How greatly is sin detested? “Death is desired, because he would sin no more. He would rather be redeemed from his “vain conversation,” than from wrath to come; penitent Anselm had rather be in hell without, than in heaven with, his iniquity.” Thomas Brooks makes a similar point :

“First, Keep at the greatest distance from sin, and from playing with the golden bait that Satan holds forth to catch you; for this you have Rom. 12:9, ‘Abhor that which is evil, cleave to that which is good.’ When we meet with anything extremely evil and contrary to us, nature abhors it, and retires as far as it can from it. The Greek word that is there rendered ‘abhor,’ is very significant; it signifies to hate it as hell itself, to hate it with horror.

“Anselm used to say, ‘That if he should see the shame of sin on the one hand, and the pains of hell on the other, and must of necessity choose one, he would rather be thrust into hell without sin, than to go into heaven with sin,’ so great was his hatred and detestation of sin.”

Thomas Brooks, The Complete Works of Thomas Brooks, ed. Alexander Balloch Grosart, vol. 1 (Edinburgh; London; Dublin: James Nichol; James Nisbet and Co.; G. Herbert, 1866), 13.

Third, the repentance is in action: “Into an abstinence from, nay, actual resistance of, sin.” He abstains from sinful conduct. He avoids occasions for temptation. He seeksto reclaim others and is grieved by their sin. He mortifies his “earthly members” (Col. 3:5).  “All his complaint under sorrows is against sin. His care is to be rid of sin; his fear, of falling into sin.”

Here Crofton pauses. Yes, it is true that all the life must be thrown into the revulsion against sin; but that rebellion against sin is always imperfect in us. He is concerned this discussion of leaving sin may leave us fearful for ourselves. “Yet take along with you this cautionary note, that you run not into sinful despair and despondency, in observing your penitent recession from sin.”

Sin is a powerful persistent foe; though beaten it persists. When the allies landed on D-Day, the Nazis fate was sealed and still the war persisted.  “Sin’s existency, and sometimes prevalency, is consistent with a penitent recession and turning from it.—Sin may remain, though it doth not reign, in a gracious soul.”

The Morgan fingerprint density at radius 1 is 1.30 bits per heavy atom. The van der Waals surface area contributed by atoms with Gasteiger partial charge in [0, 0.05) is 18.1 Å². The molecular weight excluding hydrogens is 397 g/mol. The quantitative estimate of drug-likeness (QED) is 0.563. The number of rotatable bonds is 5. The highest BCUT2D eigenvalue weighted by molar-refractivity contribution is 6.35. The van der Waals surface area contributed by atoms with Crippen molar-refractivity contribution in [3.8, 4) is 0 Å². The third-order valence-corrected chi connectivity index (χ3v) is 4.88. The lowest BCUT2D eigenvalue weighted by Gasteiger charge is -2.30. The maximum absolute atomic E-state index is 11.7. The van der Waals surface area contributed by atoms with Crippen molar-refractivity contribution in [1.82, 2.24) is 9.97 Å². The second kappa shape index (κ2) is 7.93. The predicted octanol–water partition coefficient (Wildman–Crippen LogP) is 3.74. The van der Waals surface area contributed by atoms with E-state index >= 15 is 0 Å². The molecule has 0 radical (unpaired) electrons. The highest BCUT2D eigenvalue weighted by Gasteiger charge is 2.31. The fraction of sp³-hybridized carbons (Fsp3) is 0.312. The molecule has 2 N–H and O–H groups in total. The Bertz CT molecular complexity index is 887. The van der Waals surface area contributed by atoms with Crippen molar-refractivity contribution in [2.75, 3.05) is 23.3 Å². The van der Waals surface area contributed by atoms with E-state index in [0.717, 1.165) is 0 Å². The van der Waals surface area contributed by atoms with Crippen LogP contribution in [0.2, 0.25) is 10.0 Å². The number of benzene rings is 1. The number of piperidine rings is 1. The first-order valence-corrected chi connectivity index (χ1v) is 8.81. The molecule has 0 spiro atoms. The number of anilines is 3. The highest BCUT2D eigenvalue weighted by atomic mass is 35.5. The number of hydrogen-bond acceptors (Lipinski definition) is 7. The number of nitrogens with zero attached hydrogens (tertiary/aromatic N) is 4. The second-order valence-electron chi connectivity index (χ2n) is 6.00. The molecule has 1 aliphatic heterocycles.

No one can say that he has no sin and will not sin again.  “Who is there that lives, and sins not? (1 Kings 8:46.) “If we say that we have no sin, we deceive ourselves, and the truth is not in us.” (1 John 1:8.)”

Here is his caveat at length:

“The righteous themselves often fall. Noah, the preacher of repentance to the old world, becomes the sad pattern of impiety to the new world. Penitent Paul hath cause to complain, “When I would do good, evil is present with me.” (Rom. 7:21.) Sin abides in our souls, whilst our souls abide in our bodies. So long as we live, we must expect to bear the burden of corruption. Sin exists in the best of saints, by way of suggestion, natural inclination, and violent instigation and enforcement of evil; and so, taking advantage of the difficulty of our estate, and distemper of our minds, it drives us sometimes into most horrid actions, even David’s adultery, or Peter’s denial of Christ.

“Which of the saints have not had a sad experience hereof? Nor must it seem to us strange; for repentance doth not cut down sin at a blow; no, it is a constant militation, and course of mortification; a habit and principle of perpetual use; not action of an hour or little time, as we have noted before; it is a recession from sin all our days, though sin run after us. If once we be perfectly freed from sin’s assaults, we shake hands with repentance; for we need it no more. So that let it not be the trouble of any, that sin is in them; but let it be their comfort, that it is shunned by them: that you fall into sin, fail not in your spirits; let this be your support, that you fly from, fall out with, and fight against sin.”

What then is the mark of the true repentant? There is a conflict in his life between sin and mortification.  “The true penitent doth evidence the truth and strength of his repentance, by not admitting sin’s dictates without resistance; not acting sin’s precepts without reluctance. When he deviseth evil, his mind is to serve the law of God; and he approveth of that as good. He doeth what he would not: the law in his members rebels against the law of his mind, and leadeth him captive; and therefore he abides not under sin’s guilt or power without remorse. If he be drawn to deny his Master, he goeth out, and weepeth bitterly. He is in his own eye a wretched man, whilst oppressed with a body of corruption. Nay, he retireth not into sinful society without repining; his soul soon thinks he hath dwelt too long “in Mesech,” and “in the tents of Kedar.” (Psalm 120:5.)”